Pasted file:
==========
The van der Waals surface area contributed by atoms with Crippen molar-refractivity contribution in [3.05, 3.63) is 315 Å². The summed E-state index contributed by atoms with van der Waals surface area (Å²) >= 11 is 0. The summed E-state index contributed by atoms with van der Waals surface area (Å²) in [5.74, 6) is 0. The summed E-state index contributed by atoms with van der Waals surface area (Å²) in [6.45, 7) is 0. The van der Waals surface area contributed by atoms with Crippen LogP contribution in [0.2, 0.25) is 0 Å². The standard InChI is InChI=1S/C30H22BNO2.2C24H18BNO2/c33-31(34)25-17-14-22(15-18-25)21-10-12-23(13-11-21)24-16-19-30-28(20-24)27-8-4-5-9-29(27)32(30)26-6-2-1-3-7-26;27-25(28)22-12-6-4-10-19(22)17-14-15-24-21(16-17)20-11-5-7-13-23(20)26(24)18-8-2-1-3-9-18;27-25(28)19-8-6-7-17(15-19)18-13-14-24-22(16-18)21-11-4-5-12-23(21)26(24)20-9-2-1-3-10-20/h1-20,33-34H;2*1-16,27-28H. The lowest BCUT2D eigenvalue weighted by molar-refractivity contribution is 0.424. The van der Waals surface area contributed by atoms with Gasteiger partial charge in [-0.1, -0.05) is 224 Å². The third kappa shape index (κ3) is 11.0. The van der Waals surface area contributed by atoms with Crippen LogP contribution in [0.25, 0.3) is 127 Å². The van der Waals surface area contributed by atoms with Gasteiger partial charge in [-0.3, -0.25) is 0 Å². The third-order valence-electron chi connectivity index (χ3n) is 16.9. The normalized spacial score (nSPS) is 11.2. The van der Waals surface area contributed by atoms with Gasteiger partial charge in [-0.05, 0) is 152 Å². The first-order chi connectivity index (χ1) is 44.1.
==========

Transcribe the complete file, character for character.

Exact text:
The van der Waals surface area contributed by atoms with Crippen molar-refractivity contribution in [3.05, 3.63) is 315 Å². The summed E-state index contributed by atoms with van der Waals surface area (Å²) >= 11 is 0. The summed E-state index contributed by atoms with van der Waals surface area (Å²) in [5.74, 6) is 0. The summed E-state index contributed by atoms with van der Waals surface area (Å²) in [6.45, 7) is 0. The van der Waals surface area contributed by atoms with Crippen LogP contribution in [0.2, 0.25) is 0 Å². The standard InChI is InChI=1S/C30H22BNO2.2C24H18BNO2/c33-31(34)25-17-14-22(15-18-25)21-10-12-23(13-11-21)24-16-19-30-28(20-24)27-8-4-5-9-29(27)32(30)26-6-2-1-3-7-26;27-25(28)22-12-6-4-10-19(22)17-14-15-24-21(16-17)20-11-5-7-13-23(20)26(24)18-8-2-1-3-9-18;27-25(28)19-8-6-7-17(15-19)18-13-14-24-22(16-18)21-11-4-5-12-23(21)26(24)20-9-2-1-3-10-20/h1-20,33-34H;2*1-16,27-28H. The lowest BCUT2D eigenvalue weighted by molar-refractivity contribution is 0.424. The van der Waals surface area contributed by atoms with Gasteiger partial charge in [-0.1, -0.05) is 224 Å². The third kappa shape index (κ3) is 11.0. The van der Waals surface area contributed by atoms with Crippen LogP contribution in [0.25, 0.3) is 127 Å². The van der Waals surface area contributed by atoms with Gasteiger partial charge in [-0.3, -0.25) is 0 Å². The third-order valence-electron chi connectivity index (χ3n) is 16.9. The normalized spacial score (nSPS) is 11.2. The van der Waals surface area contributed by atoms with Gasteiger partial charge in [-0.05, 0) is 152 Å². The first-order chi connectivity index (χ1) is 44.1.